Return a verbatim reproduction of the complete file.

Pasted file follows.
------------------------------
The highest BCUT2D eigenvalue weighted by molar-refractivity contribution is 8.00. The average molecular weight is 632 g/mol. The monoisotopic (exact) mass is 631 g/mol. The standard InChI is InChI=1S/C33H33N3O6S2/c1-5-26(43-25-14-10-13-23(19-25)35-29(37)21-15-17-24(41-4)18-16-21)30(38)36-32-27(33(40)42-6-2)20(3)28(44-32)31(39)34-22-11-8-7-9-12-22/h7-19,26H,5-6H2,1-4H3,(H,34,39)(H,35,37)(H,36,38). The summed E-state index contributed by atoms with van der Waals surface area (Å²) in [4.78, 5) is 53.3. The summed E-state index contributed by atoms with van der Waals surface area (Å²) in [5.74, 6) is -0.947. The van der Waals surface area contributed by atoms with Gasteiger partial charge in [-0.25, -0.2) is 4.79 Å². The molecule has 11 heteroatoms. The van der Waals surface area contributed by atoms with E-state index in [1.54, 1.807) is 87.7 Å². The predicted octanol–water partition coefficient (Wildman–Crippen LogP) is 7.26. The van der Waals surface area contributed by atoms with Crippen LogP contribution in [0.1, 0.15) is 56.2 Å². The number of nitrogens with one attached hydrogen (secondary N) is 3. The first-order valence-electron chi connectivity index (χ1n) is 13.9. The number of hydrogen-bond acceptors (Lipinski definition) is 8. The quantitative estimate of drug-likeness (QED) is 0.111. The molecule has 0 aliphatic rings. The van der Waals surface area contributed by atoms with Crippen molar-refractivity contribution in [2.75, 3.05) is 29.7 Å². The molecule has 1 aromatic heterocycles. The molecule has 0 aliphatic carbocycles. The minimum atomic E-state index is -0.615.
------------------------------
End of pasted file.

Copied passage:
The highest BCUT2D eigenvalue weighted by molar-refractivity contribution is 8.00. The average molecular weight is 632 g/mol. The monoisotopic (exact) mass is 631 g/mol. The standard InChI is InChI=1S/C33H33N3O6S2/c1-5-26(43-25-14-10-13-23(19-25)35-29(37)21-15-17-24(41-4)18-16-21)30(38)36-32-27(33(40)42-6-2)20(3)28(44-32)31(39)34-22-11-8-7-9-12-22/h7-19,26H,5-6H2,1-4H3,(H,34,39)(H,35,37)(H,36,38). The summed E-state index contributed by atoms with van der Waals surface area (Å²) in [4.78, 5) is 53.3. The summed E-state index contributed by atoms with van der Waals surface area (Å²) in [5.74, 6) is -0.947. The van der Waals surface area contributed by atoms with Gasteiger partial charge in [-0.25, -0.2) is 4.79 Å². The molecule has 11 heteroatoms. The van der Waals surface area contributed by atoms with E-state index in [1.54, 1.807) is 87.7 Å². The predicted octanol–water partition coefficient (Wildman–Crippen LogP) is 7.26. The van der Waals surface area contributed by atoms with Crippen LogP contribution in [0.1, 0.15) is 56.2 Å². The number of nitrogens with one attached hydrogen (secondary N) is 3. The first-order valence-electron chi connectivity index (χ1n) is 13.9. The number of hydrogen-bond acceptors (Lipinski definition) is 8. The quantitative estimate of drug-likeness (QED) is 0.111. The molecule has 0 aliphatic rings. The van der Waals surface area contributed by atoms with Crippen molar-refractivity contribution in [2.75, 3.05) is 29.7 Å². The molecule has 1 aromatic heterocycles. The molecule has 0 aliphatic carbocycles. The minimum atomic E-state index is -0.615.